He would have remained in that illusory realm of roaming about playing mouth organ with his bare hands if not for love. He fell head over heels for the Ford Mustang and consummating needed money.

He traded his ideals for moolah and tighter narratives when he started a production company in New Delhi called Watermark.

On recognising the mutual match in the genre of storytelling Channel V hired him as a Senior Producer and he moved to Mumbai to work with them for three years. These three years sharpened his wit, added style to his imagery and strengthened his managerial skills. Then he decided to start his own gig called Blink Pictures - a production house that jaywalked the roads of advertising commercials to glory. He rose to fame brushing shoulders (even if he had to stand on a step ladder) with celebrities like Hrithik Roshan and John Abraham as he directed them for endorsed products.

By now, he was a fully evolved film maker who was invited to flaunt his knowledge on 'Popular Street Culture and Advertising' in public by Promax BDA Los Angeles Conference. He did that well too. More international and Indian accolades followed.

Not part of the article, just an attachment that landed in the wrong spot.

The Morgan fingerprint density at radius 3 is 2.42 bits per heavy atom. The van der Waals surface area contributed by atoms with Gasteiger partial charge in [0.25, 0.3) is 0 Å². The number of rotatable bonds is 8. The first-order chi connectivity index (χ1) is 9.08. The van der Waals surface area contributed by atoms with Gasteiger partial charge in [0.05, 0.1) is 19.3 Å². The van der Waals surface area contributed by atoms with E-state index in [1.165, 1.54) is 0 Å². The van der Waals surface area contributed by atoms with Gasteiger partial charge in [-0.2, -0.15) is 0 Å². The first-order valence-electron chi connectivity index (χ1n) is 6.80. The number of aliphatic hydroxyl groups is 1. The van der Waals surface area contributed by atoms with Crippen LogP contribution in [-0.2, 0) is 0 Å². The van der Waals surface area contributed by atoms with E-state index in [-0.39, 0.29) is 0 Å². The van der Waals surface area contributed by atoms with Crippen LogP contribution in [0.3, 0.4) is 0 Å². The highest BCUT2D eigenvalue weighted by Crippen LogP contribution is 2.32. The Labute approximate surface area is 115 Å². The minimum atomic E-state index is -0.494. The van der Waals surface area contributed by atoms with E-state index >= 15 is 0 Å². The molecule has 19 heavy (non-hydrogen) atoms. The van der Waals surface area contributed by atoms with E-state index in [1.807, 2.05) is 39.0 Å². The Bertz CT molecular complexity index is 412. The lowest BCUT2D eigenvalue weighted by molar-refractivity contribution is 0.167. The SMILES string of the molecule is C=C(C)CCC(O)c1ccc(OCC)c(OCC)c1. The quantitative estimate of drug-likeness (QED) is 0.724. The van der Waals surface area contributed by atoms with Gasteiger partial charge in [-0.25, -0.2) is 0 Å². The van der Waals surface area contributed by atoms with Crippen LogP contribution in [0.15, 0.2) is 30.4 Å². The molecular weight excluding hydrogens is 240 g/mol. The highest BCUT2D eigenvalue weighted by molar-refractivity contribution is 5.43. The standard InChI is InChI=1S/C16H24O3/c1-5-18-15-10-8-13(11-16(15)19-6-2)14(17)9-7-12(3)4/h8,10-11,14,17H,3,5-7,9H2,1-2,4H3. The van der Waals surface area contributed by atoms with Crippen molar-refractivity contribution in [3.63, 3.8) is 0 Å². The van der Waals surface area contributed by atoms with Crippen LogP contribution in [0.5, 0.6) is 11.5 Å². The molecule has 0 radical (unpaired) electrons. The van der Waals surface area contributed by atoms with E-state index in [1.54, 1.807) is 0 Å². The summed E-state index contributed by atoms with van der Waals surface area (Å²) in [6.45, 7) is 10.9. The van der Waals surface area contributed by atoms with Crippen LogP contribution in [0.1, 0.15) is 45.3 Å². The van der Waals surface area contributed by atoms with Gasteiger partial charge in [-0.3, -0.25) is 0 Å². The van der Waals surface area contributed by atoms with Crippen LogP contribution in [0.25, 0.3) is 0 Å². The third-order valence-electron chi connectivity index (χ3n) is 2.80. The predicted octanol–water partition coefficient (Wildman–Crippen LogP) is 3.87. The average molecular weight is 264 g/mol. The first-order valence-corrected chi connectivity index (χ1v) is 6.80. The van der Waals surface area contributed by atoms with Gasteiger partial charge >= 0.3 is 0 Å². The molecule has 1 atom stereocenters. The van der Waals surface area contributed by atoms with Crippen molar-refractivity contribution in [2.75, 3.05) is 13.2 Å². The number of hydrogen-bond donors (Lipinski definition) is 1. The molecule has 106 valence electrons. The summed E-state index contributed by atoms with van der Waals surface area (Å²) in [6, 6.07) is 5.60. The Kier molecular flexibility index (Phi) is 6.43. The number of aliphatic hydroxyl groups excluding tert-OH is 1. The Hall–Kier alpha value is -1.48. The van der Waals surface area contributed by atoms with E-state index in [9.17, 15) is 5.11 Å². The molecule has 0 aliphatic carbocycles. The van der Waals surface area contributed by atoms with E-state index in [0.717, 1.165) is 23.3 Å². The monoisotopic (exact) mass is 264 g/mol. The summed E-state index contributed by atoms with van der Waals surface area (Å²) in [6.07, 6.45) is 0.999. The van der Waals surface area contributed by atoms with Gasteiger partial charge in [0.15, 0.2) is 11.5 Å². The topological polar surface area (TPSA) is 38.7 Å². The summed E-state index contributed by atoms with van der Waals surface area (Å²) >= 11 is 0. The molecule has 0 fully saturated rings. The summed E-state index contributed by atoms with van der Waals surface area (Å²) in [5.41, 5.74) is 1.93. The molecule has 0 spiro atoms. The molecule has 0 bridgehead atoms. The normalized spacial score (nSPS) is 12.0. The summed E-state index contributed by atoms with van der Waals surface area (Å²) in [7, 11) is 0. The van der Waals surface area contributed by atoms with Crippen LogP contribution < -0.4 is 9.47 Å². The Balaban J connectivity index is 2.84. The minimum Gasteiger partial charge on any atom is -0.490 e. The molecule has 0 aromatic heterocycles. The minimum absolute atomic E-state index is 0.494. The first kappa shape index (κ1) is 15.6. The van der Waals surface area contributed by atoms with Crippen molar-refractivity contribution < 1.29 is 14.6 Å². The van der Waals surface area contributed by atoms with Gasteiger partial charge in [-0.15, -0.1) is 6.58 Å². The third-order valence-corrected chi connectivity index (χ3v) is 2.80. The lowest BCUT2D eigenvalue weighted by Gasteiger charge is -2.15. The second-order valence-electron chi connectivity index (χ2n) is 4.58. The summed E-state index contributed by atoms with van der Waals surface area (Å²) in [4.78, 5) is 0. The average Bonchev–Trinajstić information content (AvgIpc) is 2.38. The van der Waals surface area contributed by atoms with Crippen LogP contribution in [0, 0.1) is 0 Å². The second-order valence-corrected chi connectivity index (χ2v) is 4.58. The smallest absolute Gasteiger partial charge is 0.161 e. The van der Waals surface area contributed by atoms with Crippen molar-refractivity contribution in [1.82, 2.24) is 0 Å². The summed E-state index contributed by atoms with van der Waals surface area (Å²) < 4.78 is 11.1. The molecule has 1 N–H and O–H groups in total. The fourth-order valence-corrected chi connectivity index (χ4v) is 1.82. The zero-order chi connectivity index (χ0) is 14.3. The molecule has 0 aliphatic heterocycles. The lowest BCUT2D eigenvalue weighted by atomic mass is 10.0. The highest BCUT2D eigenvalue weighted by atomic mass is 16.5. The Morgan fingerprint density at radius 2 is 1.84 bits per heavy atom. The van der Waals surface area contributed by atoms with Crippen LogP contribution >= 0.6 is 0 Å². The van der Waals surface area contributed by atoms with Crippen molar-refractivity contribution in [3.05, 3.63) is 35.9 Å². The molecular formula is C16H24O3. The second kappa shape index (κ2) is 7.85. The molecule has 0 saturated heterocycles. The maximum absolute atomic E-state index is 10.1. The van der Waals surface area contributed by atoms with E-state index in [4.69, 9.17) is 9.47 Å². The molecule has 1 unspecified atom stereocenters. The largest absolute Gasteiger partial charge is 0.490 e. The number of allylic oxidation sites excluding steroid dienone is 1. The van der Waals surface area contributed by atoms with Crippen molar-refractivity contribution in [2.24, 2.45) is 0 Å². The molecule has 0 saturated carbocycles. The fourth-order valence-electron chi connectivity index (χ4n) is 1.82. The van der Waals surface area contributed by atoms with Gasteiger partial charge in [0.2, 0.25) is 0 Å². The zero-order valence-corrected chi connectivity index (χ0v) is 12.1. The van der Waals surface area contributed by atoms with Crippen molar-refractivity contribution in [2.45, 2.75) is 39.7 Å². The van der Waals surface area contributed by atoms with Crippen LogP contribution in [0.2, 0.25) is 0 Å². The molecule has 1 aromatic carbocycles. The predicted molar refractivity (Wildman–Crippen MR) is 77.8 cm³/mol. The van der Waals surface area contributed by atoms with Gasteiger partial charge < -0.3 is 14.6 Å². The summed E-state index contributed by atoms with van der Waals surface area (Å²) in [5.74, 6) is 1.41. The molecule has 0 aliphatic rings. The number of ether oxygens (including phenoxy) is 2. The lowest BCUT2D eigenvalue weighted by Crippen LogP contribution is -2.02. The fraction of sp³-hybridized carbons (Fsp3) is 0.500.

Indrajit decided to move on to the greater plains of feature length movies with style and witticism. He recently decided to get married, push weights at the gym and make his first feature film all at the same time. Soon he will be introduced as a man with wit on top, washer-board abs in the middle, a smiling wife by his side and a few hits behind him.

Now, they say, there is a Ford Mustang somewhere heartbroken and pining.

Indrajit Nattoji is a Communication Graduate from National Institute of Design, Ahmedabad, Gujarat, India, with a specialization in Film and Graphic Design.


Friday, August 01, 2008